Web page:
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REGULATING ALLIED HEALTH PERSONNEL TABLE 7-3 Continued 255 Field Summary of Relevant Standards (if any) Respiratory therapy Respiratory care services are to be provided by a sufficient - number of qualified persons under competent medical direction. If warranted, services are supervised by a technical director registered or certified by the National Board for Respiratory Therapy, Inc. Other qualified personnel may provide services commensurate with their training, experience, and competence; these include registered respiratory therapists or certified technicians; persons with equivalent education or experience; qualified cardiopulmonary technologists; and appropriately trained licensed nurses. SOURCE: Accreditation Manual for Hospitals (1988). Statutory certification, which legally reserves the use of a title to persons with specific qualifications, affords most of the benefits of licensure and avoids many of the costs. In conjunction with public education, it gives consumers the opportunity to choose among providers knowledgeably. It does not prevent consumers from choosing lower quality or lower cost alternatives. It permits institutional employers some flexibility in their staff- ing. It permits innovation new careers may provide new cost-effective methods of diagnosis and treatment. The committee recommends statutory certification for fields in which the state determines there is a need for regulation because this form of regulation offers most of the benefits of licensure with fewer of its costs. Medicare and other third-party payers should accept state title certifi- cation as a prerequisite for reimbursement eligibility. Such certification can and should be based on examinations and other eligibility criteria the states may establish. The committee endorses the establishment of sunrise criteria to guide states' decisions about whether to regulate health occupations and, if so, how. These decisions should follow three basic principles: 1. the protection of the public is the sole reason for states to regulate health occupations; 2. the least restrictive regulatory mechanism consistent with public pro- tection should be selected, taking into account other means that are in place; and 3. if, after due deliberation, the decision is made to regulate an occu- pation, it must be followed by a continuing commitment of resources on the part of the legislature, the governor, and the relevant administrative agencies.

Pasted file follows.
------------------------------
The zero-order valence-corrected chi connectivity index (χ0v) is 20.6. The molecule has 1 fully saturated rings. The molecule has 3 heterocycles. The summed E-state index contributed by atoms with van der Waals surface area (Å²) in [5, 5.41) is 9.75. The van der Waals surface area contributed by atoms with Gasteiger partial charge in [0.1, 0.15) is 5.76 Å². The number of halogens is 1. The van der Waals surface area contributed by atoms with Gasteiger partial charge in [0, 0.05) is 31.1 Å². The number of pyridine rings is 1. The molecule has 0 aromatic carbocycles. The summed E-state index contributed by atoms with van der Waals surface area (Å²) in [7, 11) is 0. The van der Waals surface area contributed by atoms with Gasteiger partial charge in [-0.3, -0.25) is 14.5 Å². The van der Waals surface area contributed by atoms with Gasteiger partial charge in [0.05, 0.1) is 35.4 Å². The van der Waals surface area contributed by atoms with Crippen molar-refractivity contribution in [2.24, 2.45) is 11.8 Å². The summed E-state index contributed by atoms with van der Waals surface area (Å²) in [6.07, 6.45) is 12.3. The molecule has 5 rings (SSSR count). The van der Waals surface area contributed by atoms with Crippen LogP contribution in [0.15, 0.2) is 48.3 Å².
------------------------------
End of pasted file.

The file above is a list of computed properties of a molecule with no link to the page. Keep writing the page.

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256 ALLIED HEALTH SERVICES State regulatory structures and procedures must be improved if they are to be effective. In most states the composition of boards, the requirements for entry, and the flow of information to the public are not fully consistent with the public interest. The committee recommends that states strengthen the accountability and broaden the public base of their regulatory mechanisms. In the near term, the committee suggests the following: Licensing boards should draw at least half of their membership from outside the licensed occupation; members should be drawn from the public as well as from a variety of areas of expertise such as health administration, economics, consumer affairs, education, and health ser- vices research. Flexibility in licensure statutes should be maintained to the greatest extent possible without undue risk of harm to the public. This may mean, for instance, allowing multiple paths to licensure or overlapping scopes of practice for some licensed occupations. The regulatory process should be conducted as openly as possible and should produce a flow of information to the public, including: the scope of practice of the occupation as defined by state law and regulation; the eligibility requirements for entry into the occupation; basic information about licensees, including the status of their license and any disciplinary actions taken by the state, as well as basic data such as educational background, which should be collected as part of the li- censing process; and board membership and procedures, especially procedures for filing complaints against licensed professionals. Regulatory boards should be well connected to the state bureaucracy. If a state requires graduation from an accredited educational program for licensure, the state should take an active interest in the accreditation requirements to ensure that they are consistent with the state's interests. Finally, the committee believes that decisions by states, accrediting bodies, and health care payers regarding scope of practice, referral, and super- vision should be better informed. The Bureau of Health Professions (or another future focal point for allied health personnel in the Depa~-l'''ent of Health and Human Services) should sponsor a body with members drawn from allied health and other health professions and from the health and social science research communities to assess objectively the evi- dence bearing on jurisdictional issues. This body, in consultation with other experts and interested parties, should consider issues of risk, cost,